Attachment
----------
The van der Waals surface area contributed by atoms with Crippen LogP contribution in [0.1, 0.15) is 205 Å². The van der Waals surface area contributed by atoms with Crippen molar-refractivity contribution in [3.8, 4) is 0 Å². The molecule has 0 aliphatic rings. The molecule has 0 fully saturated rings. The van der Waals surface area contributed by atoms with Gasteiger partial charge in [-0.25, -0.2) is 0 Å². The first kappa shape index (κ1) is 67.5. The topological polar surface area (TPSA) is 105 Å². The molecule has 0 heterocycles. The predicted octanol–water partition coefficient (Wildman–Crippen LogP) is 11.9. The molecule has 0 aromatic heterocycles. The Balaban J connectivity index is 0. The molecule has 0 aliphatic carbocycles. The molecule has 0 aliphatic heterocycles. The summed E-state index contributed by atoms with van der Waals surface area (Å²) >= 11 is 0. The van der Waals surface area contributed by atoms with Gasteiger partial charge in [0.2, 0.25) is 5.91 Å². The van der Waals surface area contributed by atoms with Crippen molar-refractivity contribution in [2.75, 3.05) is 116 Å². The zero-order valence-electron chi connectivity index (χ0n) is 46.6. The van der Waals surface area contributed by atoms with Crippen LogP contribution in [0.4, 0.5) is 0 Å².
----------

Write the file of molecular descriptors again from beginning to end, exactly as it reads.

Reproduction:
The van der Waals surface area contributed by atoms with Crippen LogP contribution in [0.1, 0.15) is 205 Å². The van der Waals surface area contributed by atoms with Crippen molar-refractivity contribution in [3.8, 4) is 0 Å². The molecule has 0 aliphatic rings. The molecule has 0 fully saturated rings. The van der Waals surface area contributed by atoms with Gasteiger partial charge in [-0.25, -0.2) is 0 Å². The first kappa shape index (κ1) is 67.5. The topological polar surface area (TPSA) is 105 Å². The molecule has 0 heterocycles. The predicted octanol–water partition coefficient (Wildman–Crippen LogP) is 11.9. The molecule has 0 aromatic heterocycles. The Balaban J connectivity index is 0. The molecule has 0 aliphatic carbocycles. The molecule has 0 aliphatic heterocycles. The summed E-state index contributed by atoms with van der Waals surface area (Å²) >= 11 is 0. The van der Waals surface area contributed by atoms with Gasteiger partial charge in [0.2, 0.25) is 5.91 Å². The van der Waals surface area contributed by atoms with Crippen molar-refractivity contribution in [2.75, 3.05) is 116 Å². The zero-order valence-electron chi connectivity index (χ0n) is 46.6. The van der Waals surface area contributed by atoms with Crippen LogP contribution in [0.4, 0.5) is 0 Å².